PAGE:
England, isolated for five years because of its violence-prone fans, was brought back into the European soccer community today with the decision to allow its teams to again play in tournaments on the continent.
The Union of European Football Assns. imposed no explicit conditions on the return of English clubs, banned after the 1985 Heysel Stadium disaster in Brussels in which 39 people died.
But, Britain's Minister for Sport, Colin Moynihan, said English clubs agreed to several moves aimed at keeping fans from traveling, and the head of the English Football Assn. said the fans effectively remain on probation.
"We see today's decision as the dawning of a new era for English football and we deeply welcome it," Moynihan said.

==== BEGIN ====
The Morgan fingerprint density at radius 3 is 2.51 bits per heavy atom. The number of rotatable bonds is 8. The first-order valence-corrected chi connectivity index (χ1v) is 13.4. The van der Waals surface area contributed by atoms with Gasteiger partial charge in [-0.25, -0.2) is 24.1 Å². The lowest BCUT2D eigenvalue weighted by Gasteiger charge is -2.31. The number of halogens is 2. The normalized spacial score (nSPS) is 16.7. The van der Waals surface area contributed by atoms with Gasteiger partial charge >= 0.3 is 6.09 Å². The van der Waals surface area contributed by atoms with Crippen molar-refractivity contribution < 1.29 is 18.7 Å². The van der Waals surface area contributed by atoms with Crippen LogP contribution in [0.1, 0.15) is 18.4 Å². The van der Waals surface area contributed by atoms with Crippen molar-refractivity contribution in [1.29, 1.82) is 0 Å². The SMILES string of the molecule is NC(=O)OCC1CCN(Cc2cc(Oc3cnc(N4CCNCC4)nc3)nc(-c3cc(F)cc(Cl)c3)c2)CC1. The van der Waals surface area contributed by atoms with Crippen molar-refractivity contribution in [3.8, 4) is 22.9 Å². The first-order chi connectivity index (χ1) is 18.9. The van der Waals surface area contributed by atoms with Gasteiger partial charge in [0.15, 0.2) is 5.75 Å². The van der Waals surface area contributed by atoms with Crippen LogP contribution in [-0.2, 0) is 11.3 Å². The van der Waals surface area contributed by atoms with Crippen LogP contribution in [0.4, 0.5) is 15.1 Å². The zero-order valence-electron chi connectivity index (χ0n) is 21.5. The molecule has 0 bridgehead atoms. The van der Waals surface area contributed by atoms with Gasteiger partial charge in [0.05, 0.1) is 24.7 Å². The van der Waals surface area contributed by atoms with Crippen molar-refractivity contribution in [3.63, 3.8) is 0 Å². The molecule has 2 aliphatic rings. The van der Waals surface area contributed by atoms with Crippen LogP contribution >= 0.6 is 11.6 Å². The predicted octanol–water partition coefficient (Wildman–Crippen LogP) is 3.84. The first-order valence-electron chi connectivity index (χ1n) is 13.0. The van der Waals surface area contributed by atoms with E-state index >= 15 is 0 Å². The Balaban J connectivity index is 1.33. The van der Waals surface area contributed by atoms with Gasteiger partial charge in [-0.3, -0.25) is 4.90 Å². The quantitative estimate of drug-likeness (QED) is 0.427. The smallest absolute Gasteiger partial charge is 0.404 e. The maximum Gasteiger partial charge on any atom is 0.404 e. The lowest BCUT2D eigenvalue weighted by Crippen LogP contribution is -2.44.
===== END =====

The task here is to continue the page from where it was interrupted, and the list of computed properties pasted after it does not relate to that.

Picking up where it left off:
UEFA's Executive Committee readmitted the clubs after the British government, satisfied with the behavior of English fans at the World Cup in Italy, dropped its opposition. Prime Minister Margaret Thatcher personally supported the latest application.
Among thousands of English fans in Italy for the month-long tournament, 66 were arrested and 250 deported.
A UEFA statement announcing today's decision stressed "the responsibility of the clubs concerned to take all necessary measures in cooperation with their authorities to avoid incidents on the part of their supporters also at away matches."
English entries at Wednesday's first-round draw for European club tournaments are Manchester United in the Cup of Cup winners and Aston Villa in the UEFA Cup.
League champion Liverpool remains suspended for an additional three European Cup seasons under previous sanctions.